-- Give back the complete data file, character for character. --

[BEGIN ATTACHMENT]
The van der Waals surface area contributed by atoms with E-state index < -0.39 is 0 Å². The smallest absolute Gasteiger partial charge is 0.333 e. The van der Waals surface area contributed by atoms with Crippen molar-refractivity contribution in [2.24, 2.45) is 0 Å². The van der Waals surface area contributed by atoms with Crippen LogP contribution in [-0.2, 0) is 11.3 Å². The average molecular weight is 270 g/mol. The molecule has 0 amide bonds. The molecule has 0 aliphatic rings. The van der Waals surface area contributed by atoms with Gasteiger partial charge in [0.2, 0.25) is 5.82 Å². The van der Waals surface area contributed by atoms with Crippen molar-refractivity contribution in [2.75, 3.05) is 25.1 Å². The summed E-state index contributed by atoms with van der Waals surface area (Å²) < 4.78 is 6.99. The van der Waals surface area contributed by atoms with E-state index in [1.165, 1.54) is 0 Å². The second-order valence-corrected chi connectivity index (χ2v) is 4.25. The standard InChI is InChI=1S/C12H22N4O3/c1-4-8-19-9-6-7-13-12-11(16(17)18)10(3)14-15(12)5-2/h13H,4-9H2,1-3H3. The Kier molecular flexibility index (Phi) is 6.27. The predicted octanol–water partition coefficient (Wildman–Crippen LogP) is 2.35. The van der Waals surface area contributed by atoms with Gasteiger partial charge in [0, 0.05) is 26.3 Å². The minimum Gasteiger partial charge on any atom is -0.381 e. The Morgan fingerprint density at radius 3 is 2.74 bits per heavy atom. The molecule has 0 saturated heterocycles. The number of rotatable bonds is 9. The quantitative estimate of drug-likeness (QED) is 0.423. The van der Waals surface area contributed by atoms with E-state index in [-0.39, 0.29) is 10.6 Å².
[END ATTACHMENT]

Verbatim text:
The van der Waals surface area contributed by atoms with E-state index < -0.39 is 0 Å². The smallest absolute Gasteiger partial charge is 0.333 e. The van der Waals surface area contributed by atoms with Crippen molar-refractivity contribution in [2.24, 2.45) is 0 Å². The van der Waals surface area contributed by atoms with Crippen LogP contribution in [-0.2, 0) is 11.3 Å². The average molecular weight is 270 g/mol. The molecule has 0 amide bonds. The molecule has 0 aliphatic rings. The van der Waals surface area contributed by atoms with Gasteiger partial charge in [0.2, 0.25) is 5.82 Å². The van der Waals surface area contributed by atoms with Crippen molar-refractivity contribution in [2.75, 3.05) is 25.1 Å². The summed E-state index contributed by atoms with van der Waals surface area (Å²) < 4.78 is 6.99. The van der Waals surface area contributed by atoms with E-state index in [1.165, 1.54) is 0 Å². The second-order valence-corrected chi connectivity index (χ2v) is 4.25. The standard InChI is InChI=1S/C12H22N4O3/c1-4-8-19-9-6-7-13-12-11(16(17)18)10(3)14-15(12)5-2/h13H,4-9H2,1-3H3. The Kier molecular flexibility index (Phi) is 6.27. The predicted octanol–water partition coefficient (Wildman–Crippen LogP) is 2.35. The van der Waals surface area contributed by atoms with Gasteiger partial charge in [0, 0.05) is 26.3 Å². The minimum Gasteiger partial charge on any atom is -0.381 e. The Morgan fingerprint density at radius 3 is 2.74 bits per heavy atom. The molecule has 0 saturated heterocycles. The number of rotatable bonds is 9. The quantitative estimate of drug-likeness (QED) is 0.423. The van der Waals surface area contributed by atoms with E-state index in [-0.39, 0.29) is 10.6 Å².